Look at the history of most communities, you’ll notice the founder plays a pivotal role.
They set the tone, establish the rules, invite the first members.
This article (pages 24 to 31), shows the specific steps the Green Brothers did to develop a powerful community culture.
Compare this with how organisations develop communities. The founder is almost insignificant.
The founder works within strict rules of the organisation. They have little freedom to do the activities the Green Brothers did to develop the culture. It’s too risky, it deviates from the norm too much.
Yet it is precisely this deviation from the norm that carves out a unique culture.
By not allowing anything unusual or wierd to happen, the community can’t develop a unique culture and is unlikely to succeed. Organisations are strangling their own community efforts.
I think the current model is wrong.
Organisations find people to help them launch a community. They should find people they can help launch a community. They need to better emphasize the role and freedom of the founders. They need a degree of separation. They can own the platform, they can have the power to remove the community manager, but they need to provide the freedom for the founder to invite their friends and create a unique culture.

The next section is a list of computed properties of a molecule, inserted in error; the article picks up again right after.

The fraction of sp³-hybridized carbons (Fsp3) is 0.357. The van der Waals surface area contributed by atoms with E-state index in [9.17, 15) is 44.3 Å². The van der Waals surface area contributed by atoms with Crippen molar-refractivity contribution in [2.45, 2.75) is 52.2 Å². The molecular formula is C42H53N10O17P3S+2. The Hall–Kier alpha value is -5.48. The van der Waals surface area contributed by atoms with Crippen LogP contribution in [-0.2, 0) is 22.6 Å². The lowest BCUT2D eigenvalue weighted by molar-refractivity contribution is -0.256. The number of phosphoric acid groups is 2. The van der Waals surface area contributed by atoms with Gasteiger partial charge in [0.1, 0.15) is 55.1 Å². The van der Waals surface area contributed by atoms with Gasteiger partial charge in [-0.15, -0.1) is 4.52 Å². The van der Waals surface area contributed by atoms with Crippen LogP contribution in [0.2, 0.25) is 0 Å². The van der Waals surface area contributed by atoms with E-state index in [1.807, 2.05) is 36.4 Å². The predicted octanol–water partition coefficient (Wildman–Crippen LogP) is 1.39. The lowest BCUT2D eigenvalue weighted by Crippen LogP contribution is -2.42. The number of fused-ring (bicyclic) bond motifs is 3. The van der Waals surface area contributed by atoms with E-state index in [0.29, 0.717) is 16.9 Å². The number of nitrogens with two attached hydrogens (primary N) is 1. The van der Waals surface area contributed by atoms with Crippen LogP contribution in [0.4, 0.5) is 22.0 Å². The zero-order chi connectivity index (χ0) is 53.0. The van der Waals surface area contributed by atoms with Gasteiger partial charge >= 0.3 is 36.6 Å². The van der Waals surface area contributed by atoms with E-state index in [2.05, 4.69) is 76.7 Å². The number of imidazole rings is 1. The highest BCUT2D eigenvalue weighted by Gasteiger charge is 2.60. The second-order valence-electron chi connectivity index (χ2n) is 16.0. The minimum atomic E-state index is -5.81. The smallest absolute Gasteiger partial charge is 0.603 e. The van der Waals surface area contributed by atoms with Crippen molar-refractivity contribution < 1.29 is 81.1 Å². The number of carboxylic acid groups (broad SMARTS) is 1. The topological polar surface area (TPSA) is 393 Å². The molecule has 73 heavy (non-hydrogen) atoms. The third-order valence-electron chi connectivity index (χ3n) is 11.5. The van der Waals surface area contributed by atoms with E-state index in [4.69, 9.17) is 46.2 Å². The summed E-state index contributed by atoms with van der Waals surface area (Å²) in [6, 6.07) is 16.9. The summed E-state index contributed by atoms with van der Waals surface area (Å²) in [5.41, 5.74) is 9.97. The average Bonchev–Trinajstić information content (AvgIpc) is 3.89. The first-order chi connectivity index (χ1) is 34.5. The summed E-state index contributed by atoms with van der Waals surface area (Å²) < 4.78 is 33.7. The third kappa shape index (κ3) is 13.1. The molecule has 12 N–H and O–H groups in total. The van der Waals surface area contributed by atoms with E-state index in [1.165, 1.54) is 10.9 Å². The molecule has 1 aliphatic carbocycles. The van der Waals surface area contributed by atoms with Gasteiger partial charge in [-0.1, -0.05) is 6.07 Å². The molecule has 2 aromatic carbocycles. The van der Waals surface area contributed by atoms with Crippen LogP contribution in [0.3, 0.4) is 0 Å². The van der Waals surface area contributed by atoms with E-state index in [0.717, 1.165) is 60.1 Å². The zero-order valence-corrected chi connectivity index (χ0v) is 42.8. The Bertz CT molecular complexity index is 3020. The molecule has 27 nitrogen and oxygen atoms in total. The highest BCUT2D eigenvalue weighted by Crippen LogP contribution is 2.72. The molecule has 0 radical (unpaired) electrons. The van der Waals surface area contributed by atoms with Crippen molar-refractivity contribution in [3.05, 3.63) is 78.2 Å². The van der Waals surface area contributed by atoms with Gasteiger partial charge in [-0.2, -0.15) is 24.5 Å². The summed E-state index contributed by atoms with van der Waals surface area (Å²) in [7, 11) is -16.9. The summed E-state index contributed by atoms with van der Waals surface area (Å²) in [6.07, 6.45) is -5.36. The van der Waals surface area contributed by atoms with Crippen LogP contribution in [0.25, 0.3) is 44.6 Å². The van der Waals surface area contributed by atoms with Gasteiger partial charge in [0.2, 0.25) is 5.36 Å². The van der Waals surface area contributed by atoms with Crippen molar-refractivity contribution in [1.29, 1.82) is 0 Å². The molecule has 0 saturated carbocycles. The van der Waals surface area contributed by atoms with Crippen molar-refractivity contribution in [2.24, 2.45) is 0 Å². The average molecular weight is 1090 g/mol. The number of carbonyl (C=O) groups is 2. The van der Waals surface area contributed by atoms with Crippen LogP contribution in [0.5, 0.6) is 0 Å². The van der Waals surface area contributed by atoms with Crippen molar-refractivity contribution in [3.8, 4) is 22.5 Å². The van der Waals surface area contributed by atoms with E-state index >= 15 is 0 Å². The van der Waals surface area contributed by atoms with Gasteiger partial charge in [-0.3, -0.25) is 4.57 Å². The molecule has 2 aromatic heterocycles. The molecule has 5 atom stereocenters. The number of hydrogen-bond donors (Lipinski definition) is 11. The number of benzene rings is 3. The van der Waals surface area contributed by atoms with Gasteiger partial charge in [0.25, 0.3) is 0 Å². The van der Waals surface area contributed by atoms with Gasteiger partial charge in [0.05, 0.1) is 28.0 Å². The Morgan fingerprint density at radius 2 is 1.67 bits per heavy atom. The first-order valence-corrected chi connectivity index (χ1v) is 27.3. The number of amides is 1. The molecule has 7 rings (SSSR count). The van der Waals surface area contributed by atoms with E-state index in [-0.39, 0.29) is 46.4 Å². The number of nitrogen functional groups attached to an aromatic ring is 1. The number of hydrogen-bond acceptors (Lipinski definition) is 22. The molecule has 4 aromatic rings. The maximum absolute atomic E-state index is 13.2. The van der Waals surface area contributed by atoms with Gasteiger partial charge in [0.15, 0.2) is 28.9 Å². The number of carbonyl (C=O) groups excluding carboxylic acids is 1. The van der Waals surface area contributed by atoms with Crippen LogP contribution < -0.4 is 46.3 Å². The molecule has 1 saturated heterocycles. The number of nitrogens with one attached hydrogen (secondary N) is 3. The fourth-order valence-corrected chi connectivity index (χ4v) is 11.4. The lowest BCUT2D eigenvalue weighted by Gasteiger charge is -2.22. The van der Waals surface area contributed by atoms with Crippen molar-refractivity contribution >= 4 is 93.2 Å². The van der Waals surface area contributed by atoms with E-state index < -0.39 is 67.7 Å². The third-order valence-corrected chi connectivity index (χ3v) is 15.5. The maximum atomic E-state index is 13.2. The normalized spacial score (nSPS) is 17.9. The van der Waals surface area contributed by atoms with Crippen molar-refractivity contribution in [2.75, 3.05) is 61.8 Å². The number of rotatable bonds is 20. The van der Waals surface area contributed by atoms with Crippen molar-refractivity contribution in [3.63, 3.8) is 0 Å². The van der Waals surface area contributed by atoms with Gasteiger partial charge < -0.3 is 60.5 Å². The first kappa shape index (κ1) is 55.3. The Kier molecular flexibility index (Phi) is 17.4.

They should find specifically the people that can launch a community and then provide them with all the resources they need to make the community succeed.
This probably won’t happen. That’s a shame.